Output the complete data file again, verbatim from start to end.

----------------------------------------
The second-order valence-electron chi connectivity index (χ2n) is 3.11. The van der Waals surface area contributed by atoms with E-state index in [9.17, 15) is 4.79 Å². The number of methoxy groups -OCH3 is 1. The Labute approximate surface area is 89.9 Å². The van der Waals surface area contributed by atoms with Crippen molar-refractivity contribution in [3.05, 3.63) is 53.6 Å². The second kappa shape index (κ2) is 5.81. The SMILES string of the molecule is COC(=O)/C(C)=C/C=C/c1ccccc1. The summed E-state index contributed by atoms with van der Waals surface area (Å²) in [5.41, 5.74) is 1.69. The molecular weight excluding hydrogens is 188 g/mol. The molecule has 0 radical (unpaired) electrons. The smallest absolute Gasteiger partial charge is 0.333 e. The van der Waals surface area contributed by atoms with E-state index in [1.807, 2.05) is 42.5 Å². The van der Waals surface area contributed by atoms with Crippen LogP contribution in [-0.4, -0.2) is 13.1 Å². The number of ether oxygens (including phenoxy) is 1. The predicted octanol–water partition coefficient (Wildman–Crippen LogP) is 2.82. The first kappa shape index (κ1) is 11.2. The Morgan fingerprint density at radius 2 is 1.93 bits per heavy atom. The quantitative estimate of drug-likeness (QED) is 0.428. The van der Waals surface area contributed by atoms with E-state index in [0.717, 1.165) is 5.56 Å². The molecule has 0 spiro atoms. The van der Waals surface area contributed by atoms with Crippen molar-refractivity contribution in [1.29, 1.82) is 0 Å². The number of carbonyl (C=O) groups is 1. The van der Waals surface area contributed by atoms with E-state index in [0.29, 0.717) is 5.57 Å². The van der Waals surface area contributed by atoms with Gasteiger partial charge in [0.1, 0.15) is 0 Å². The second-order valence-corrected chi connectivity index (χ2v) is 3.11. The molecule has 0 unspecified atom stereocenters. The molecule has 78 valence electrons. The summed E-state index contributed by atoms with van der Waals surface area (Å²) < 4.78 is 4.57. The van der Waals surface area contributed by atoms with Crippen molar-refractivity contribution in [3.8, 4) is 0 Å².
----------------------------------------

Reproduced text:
The second-order valence-electron chi connectivity index (χ2n) is 3.11. The van der Waals surface area contributed by atoms with E-state index in [9.17, 15) is 4.79 Å². The number of methoxy groups -OCH3 is 1. The Labute approximate surface area is 89.9 Å². The van der Waals surface area contributed by atoms with Crippen molar-refractivity contribution in [3.05, 3.63) is 53.6 Å². The second kappa shape index (κ2) is 5.81. The SMILES string of the molecule is COC(=O)/C(C)=C/C=C/c1ccccc1. The summed E-state index contributed by atoms with van der Waals surface area (Å²) in [5.41, 5.74) is 1.69. The molecular weight excluding hydrogens is 188 g/mol. The molecule has 0 radical (unpaired) electrons. The smallest absolute Gasteiger partial charge is 0.333 e. The van der Waals surface area contributed by atoms with E-state index in [1.807, 2.05) is 42.5 Å². The van der Waals surface area contributed by atoms with Crippen LogP contribution in [-0.4, -0.2) is 13.1 Å². The number of ether oxygens (including phenoxy) is 1. The predicted octanol–water partition coefficient (Wildman–Crippen LogP) is 2.82. The first kappa shape index (κ1) is 11.2. The Morgan fingerprint density at radius 2 is 1.93 bits per heavy atom. The quantitative estimate of drug-likeness (QED) is 0.428. The van der Waals surface area contributed by atoms with E-state index in [0.717, 1.165) is 5.56 Å². The molecule has 0 spiro atoms. The van der Waals surface area contributed by atoms with Crippen molar-refractivity contribution in [1.29, 1.82) is 0 Å². The number of carbonyl (C=O) groups is 1. The van der Waals surface area contributed by atoms with E-state index in [0.29, 0.717) is 5.57 Å². The van der Waals surface area contributed by atoms with Gasteiger partial charge in [0.1, 0.15) is 0 Å². The second-order valence-corrected chi connectivity index (χ2v) is 3.11. The molecule has 0 unspecified atom stereocenters. The molecule has 78 valence electrons. The summed E-state index contributed by atoms with van der Waals surface area (Å²) < 4.78 is 4.57. The van der Waals surface area contributed by atoms with Crippen molar-refractivity contribution in [3.8, 4) is 0 Å².